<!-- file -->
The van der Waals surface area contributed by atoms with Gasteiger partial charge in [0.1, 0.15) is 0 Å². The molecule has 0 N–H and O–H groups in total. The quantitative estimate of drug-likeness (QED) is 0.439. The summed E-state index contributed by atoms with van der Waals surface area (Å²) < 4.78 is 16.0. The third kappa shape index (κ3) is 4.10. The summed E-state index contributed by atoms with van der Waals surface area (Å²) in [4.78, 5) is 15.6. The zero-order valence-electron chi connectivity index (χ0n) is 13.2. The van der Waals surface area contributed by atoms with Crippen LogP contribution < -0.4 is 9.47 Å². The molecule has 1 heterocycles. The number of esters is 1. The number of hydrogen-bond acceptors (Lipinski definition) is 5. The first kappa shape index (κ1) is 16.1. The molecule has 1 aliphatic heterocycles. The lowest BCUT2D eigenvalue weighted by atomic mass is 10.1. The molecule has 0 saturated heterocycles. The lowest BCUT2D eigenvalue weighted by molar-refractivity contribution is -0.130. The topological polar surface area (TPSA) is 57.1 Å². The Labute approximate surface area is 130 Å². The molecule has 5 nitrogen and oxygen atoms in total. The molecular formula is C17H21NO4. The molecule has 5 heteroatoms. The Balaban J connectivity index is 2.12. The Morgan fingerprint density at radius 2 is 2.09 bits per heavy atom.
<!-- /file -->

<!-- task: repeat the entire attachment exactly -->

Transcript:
The van der Waals surface area contributed by atoms with Gasteiger partial charge in [0.1, 0.15) is 0 Å². The molecule has 0 N–H and O–H groups in total. The quantitative estimate of drug-likeness (QED) is 0.439. The summed E-state index contributed by atoms with van der Waals surface area (Å²) < 4.78 is 16.0. The third kappa shape index (κ3) is 4.10. The summed E-state index contributed by atoms with van der Waals surface area (Å²) in [4.78, 5) is 15.6. The zero-order valence-electron chi connectivity index (χ0n) is 13.2. The van der Waals surface area contributed by atoms with Crippen LogP contribution < -0.4 is 9.47 Å². The molecule has 1 heterocycles. The number of esters is 1. The number of hydrogen-bond acceptors (Lipinski definition) is 5. The first kappa shape index (κ1) is 16.1. The molecule has 1 aliphatic heterocycles. The lowest BCUT2D eigenvalue weighted by atomic mass is 10.1. The molecule has 0 saturated heterocycles. The lowest BCUT2D eigenvalue weighted by molar-refractivity contribution is -0.130. The topological polar surface area (TPSA) is 57.1 Å². The Labute approximate surface area is 130 Å². The molecule has 5 nitrogen and oxygen atoms in total. The molecular formula is C17H21NO4. The molecule has 5 heteroatoms. The Balaban J connectivity index is 2.12. The Morgan fingerprint density at radius 2 is 2.09 bits per heavy atom.